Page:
By Michael E. Miller
By Allie Conti
By David Villano
By Jose D. Duran
By Michael E. Miller
By Allie Conti
By Kyle Swenson
By Luther Campbell
The playground. You remember it, don't you? Swing set. Jungle gym. Slide. Dirt. Asphalt basketball court with a weather-beaten hoop, chain net rusted and broken. Shattered bottles everywhere. Maybe a tennis court or a baseball diamond nearby.
Sorry, old sport. These are the Nineties. The playground, as you knew it, is gone.
Gone indoors. Located in a strip shopping center. Airconditioned. Dehumidified. You have to pay to get in. Employees with headsets monitor your activities. Take off your shoes if you want to play. Forgot to wear socks? Two bucks, they'll sell you a pair.
Indoor playgrounds are one of the growth industries of this decade. From the turn-of-the-century paddlewheel motif of Mark Twain's Riverboat Playhouse to the immense, futuristic warehouses known as Discovery Zones, they're popping up everywhere.
And they're all different, angling for a niche by tinkering with a formula that includes skeeball (miniature bowling lanes that end in a target, sort of a cross between bowling and darts), video games, food, clowns, robotic animal shows, and "fun zones" where kids crawl through tubes, swing from trapezes, and slide down corkscrew chutes into padded cages with rope walls stocked knee-high with soft plastic balls.
Visually, vibrant primary colors are the order of the day. The noise quotient, largely a product of squealing kids and exploding video games, approaches that of a Vegas casino on a Friday night.
In a continuing effort to keep our readers apprised of the latest developments in popular culture, New Times recently sent a panel of experts into the field to rate the fun factories. Our elite team of pint-size playground pundits included five-year-old Michael, eight-year-old Nikki, eleven-year-old Jacqui, and twelve-year-old Janne.
Chuck E. Cheese's and Mark Twain's have a lot in common. Both are geared toward patrons under the age of six, emphasize freshly made pizza, cater to birthday parties (especially on weekends), and feature a show built around mechanical animals performing musical tunes. They also offer skeeball, pinball, an array of video games, and a small play zone the main attraction of which is a ball pit (picture an above-ground swimming pool approximately ten feet square, filled to a level of about two feet with thousands of soft, multicolored plastic spheres slightly larger than baseballs). Kids are encouraged to dive into, wade through, throw, or immerse themselves in the balls with impunity. No one taller than 48 inches is permitted into this area.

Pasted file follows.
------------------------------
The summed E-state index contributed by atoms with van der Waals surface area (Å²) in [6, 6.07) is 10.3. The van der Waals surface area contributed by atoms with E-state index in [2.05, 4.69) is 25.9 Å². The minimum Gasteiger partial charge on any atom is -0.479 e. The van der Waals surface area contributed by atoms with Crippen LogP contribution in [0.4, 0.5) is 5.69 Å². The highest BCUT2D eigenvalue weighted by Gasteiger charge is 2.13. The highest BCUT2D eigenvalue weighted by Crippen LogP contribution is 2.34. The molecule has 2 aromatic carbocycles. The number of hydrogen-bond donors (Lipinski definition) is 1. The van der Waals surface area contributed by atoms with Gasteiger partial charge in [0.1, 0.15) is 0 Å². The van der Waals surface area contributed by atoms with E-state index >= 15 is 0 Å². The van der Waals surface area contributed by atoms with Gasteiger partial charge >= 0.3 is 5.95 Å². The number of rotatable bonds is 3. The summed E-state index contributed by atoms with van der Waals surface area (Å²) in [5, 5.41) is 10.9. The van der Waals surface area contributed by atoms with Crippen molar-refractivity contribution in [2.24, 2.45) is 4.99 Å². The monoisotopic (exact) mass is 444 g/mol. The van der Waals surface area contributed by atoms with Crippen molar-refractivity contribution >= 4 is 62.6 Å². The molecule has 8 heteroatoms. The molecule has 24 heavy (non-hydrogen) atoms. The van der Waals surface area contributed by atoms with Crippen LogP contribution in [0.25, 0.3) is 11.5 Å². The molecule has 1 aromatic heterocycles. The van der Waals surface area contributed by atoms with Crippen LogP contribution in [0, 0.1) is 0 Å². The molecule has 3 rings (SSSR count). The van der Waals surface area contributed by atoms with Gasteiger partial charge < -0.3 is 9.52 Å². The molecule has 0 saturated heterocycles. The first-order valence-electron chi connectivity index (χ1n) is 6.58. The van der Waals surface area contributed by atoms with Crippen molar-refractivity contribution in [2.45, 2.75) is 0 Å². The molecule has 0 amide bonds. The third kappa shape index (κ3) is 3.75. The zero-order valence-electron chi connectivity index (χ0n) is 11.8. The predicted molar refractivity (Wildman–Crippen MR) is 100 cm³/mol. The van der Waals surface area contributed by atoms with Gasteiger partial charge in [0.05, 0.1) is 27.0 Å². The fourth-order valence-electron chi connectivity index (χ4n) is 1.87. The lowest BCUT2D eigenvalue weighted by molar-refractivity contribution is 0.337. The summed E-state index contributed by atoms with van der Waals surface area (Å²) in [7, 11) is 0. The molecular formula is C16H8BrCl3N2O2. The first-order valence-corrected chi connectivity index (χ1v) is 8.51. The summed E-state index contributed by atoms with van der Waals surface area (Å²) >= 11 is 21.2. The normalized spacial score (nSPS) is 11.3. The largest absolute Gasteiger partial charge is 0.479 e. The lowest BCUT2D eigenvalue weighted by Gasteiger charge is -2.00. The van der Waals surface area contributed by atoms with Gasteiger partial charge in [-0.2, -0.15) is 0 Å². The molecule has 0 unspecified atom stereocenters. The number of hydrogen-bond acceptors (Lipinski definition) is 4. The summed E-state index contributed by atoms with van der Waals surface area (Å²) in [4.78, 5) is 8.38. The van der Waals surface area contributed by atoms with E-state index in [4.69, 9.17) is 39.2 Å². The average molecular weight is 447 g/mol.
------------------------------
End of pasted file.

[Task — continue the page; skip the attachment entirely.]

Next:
The middle of the week is slow at both enterprises unless they're hosting a day-care center field trip or a birthday bash, but both are transformed into zoos on the weekends, when they host nonstop parties. Chuck E. Cheese's is the cleaner, more colorful, and modern-looking of the two, and kids really seem to get a kick out of the techno-creature show, which features the Right Honorable Mr. Cheese, a tall, pink-and-gray rat. An employee in a rat costume makes appearances at parties and leads the kids around the room in a conga line.
Mark Twain's is, to be kind, more conceptual. The Riverboat Playhouse seeks to re-create a nostalgic slice of Americana lifted from Samuel Clemens's tales of Huck Finn and life on the Mississippi. The anachronistic appeal of such a bygone epoch would seem to be limited, especially in the MTV era. The fact that the Discovery Zone, which is bigger-faster-newer-cleaner-trendier than Mark Twain's, opened just a few doors to the north in the same Kendale Lakes Mall doesn't help. Our illustrious panelists cared little for the riverboat decor (assuming they even noticed it before they headed for the ball pit and the video games). They had especially harsh words for the "animatronics" show.
"Borrring!" chimed Jacqui, Janne, and Nikki in unison.
To be fair, the picky threesome was significantly older than Mark Twain's target market segment. But they found nothing positive to say about the production, staged in a dark theater walled off from the main play area. (The venue-within-a-venue doubles as Uncle Funny's Comedy Club on Friday and Saturday nights.)
A Dixieland band composed of five automated musicians with dog heads and paws but otherwise human proportions occupies the center stage. The dogmen's arms and mouths move mechanically and out of sync with a tape playing covers of moldy oldies such as "Joy to the World" and "Spinning Wheel" that not one of our four critics recognized. To the left of the main stage is a smaller platform resembling the front porch of a Southern mansion. A mechanized Mark Twain sits there on his chair, glaring out at the audience. Periodically his head moves and he engages in canned repartee with the dogfolk, one of whom sounds a little like Louis Armstrong. A shaggy, vaguely canine-looking creature reposes at Twain's feet.
While our children's panel found the show to be merely lame, our adult chaperone thought the animated Sam Clemens downright scary. To the grownup he resembled a demented drunk more than an accomplished author, not that there's usually much difference between the two. "It looks so fake," summed up Jacqui in an opinion quickly seconded by Nikki and Janne. "After fifteen minutes, they play it over again and it gets really annoying."